One of the hardest things for me when making unfamiliar food is that there is absolutely no way to tell if it turned out correctly. Is that really supposed to be that …lumpy? …spicy? ….gooey? This phenomenon tends to occur most frequently when cooking Turkish items. Sometimes its a hit. Sometimes a miss. And sometimes I don’t even have to ask- I just look at the mortified look on my bear’s face. Oopsies.

Whether or not you have a Turkish taster in your midst, this cake is pretty darned tasty. As in, I can eat multiple portions tasty. It uses semolina flour, also sold as durum or pasta flour, and is drenched in syrup after baking. The result is half-cake, half-pastry heaven. It is best eaten chilled the day after baking. Make sure you make the syrup ahead of time, and it is completely cool before you pour it on the cake. Very important.

Turkish Semolina Cake in Syrup (Revani)

For syrup
1 1/2 cups sugar
1 1/2 cups water
½ lemon

For cake
3 eggs
½ cup sugar
1 cup yogurt
1 cup vegetable or corn oil
3 tbsp flour
1 cup semolina
1 tbsp vanilla
½ tsp baking soda
1 tbsp baking powder
½ tsp salt
1 tbsp grated lemon zest

For syrup: Put water and sugar in a pot and bring it to boil. Let it boil for about 5 minutes, then put half of a lemon in it. Boil it for about 3 minutes and cool it in the refrigerator.

For cake: Preheat the oven at 350F. Beat eggs and sugar well. Add yogurt and oil and mix. Then add the other ingredients and mix. Oil a square 8×8 pan and pour the batter in it. Bake it until golden brown, about 25-30 min.

Pour the cold syrup on the cake, in portions if it doesn’t absorb the syrup fast enough. Chill in the refrigerator and cut into squares before serving.

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  • zarpandit


    you are great! 🙂 are u from Turkey ?? 🙂 [i think so 😛 ] looks delicious..
    Do you know to make cookies with Mahlep ???
    i send u Mahlep by the way 🙂

    **what is mahlep ?

  • It looks yummy.. i can not wait to eat it! this is not fair ! lol

  • A fabulous treat! Your revani turned out fabulous!

  • Dear,

    You cake looks beautiful, just perfect, and is probably delicious. But since you asked, I must say this is traditionally a no egg cake and your recipe get a lot of consistency from the use of eggs and the use of oil and yogurt, the chances are that we, people used to eat this cake, might find the texture different. It is also usually made with melted butter or ghee.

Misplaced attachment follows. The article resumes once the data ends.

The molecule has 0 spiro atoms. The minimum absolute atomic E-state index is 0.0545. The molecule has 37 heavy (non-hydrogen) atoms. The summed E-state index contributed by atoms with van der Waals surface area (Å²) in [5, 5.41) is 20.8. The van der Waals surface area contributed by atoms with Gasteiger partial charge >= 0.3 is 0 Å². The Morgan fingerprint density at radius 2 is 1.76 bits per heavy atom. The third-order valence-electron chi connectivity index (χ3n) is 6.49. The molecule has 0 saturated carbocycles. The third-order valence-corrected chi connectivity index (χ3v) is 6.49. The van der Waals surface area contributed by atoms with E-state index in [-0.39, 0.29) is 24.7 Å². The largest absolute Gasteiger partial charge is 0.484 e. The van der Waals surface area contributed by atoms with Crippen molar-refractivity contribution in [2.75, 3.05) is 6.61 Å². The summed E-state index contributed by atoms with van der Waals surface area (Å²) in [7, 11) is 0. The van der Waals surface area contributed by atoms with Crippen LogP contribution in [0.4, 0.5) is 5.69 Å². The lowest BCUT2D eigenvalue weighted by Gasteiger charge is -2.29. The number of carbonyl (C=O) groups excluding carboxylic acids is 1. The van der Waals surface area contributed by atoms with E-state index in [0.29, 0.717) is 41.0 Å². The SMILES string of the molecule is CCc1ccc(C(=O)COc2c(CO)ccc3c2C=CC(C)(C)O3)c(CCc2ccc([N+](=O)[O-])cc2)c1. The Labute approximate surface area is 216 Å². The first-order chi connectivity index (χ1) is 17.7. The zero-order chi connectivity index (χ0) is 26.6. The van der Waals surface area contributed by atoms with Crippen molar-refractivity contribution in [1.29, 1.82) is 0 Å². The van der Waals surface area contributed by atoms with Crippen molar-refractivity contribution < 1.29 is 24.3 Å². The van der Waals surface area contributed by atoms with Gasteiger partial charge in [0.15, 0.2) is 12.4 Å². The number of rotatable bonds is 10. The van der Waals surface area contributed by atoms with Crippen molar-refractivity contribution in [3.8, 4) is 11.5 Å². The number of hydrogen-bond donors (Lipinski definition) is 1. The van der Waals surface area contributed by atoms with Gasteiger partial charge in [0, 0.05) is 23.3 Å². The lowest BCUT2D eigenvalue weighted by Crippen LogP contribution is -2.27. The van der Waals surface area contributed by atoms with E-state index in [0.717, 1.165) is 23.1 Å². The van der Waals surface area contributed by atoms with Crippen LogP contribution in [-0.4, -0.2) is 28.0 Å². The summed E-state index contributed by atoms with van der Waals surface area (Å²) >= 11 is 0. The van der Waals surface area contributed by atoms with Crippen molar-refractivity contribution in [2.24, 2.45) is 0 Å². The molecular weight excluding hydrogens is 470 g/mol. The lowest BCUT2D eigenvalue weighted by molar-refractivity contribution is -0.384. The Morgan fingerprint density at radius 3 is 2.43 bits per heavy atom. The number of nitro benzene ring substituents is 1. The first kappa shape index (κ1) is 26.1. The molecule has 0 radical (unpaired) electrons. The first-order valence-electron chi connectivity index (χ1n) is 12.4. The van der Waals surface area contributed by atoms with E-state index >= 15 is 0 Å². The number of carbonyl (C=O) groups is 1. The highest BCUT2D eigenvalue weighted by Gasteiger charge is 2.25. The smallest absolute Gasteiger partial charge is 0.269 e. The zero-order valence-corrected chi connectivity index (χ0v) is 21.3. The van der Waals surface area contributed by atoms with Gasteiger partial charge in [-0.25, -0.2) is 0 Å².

This is supposedly a very moist and crumbly cake since there is no eggs to “glue” things together. I made a different version myself recently, with coconut, but I used a Lebanese recipe. This cake has versions many all over “Middle Eastern countries” though, e.g. Egypt, Israel, Syria and Lebanon and even in Greece. It is actually a recipe from the the Jewish Sephardi from Egypt… You can use orange or orange flower water and honey to make the syrup, the aroma are fantastic with orange. I actually like to use orange and limes, never use lemon myself.



  • Oh I had this delightful dessert when I was in Turkey, I never thought this was relatively easy to make! Bookmarked!

  • I love how moist this cake looks, I can only imagine how wonderful it tastes.

  • Wow, thanks Claudia! This gives me a really good history to go off of. If there is a different recipe you’d like to share, I would love to try it! 🙂

  • Thanks Cherine!

  • yo lo hago diferenteee!!

  • Hi

    I made this for a Mum’s Night Out – Turkish themed pot luck dinner.

    The Turkish lady who was hosting it enjoyed it so much that she has requested a link to your site for the recipe.

    It is a very delicious cake.

  • […] For Full Recipe Visit […]

  • Does the recipe call for plain or vanilla (sweetened) yogurt?

  • Hi Yasmine, the recipe calls for plain, unsweetened yogurt (not Greek yogurt).
    Hope this helps!

  • […] haven’t been able to duplicate the makrout (yet) so when I came across this recipe for a similar cake at Honey and Butter, I knew immediately I wanted to make it for this month’s Food of the World […]

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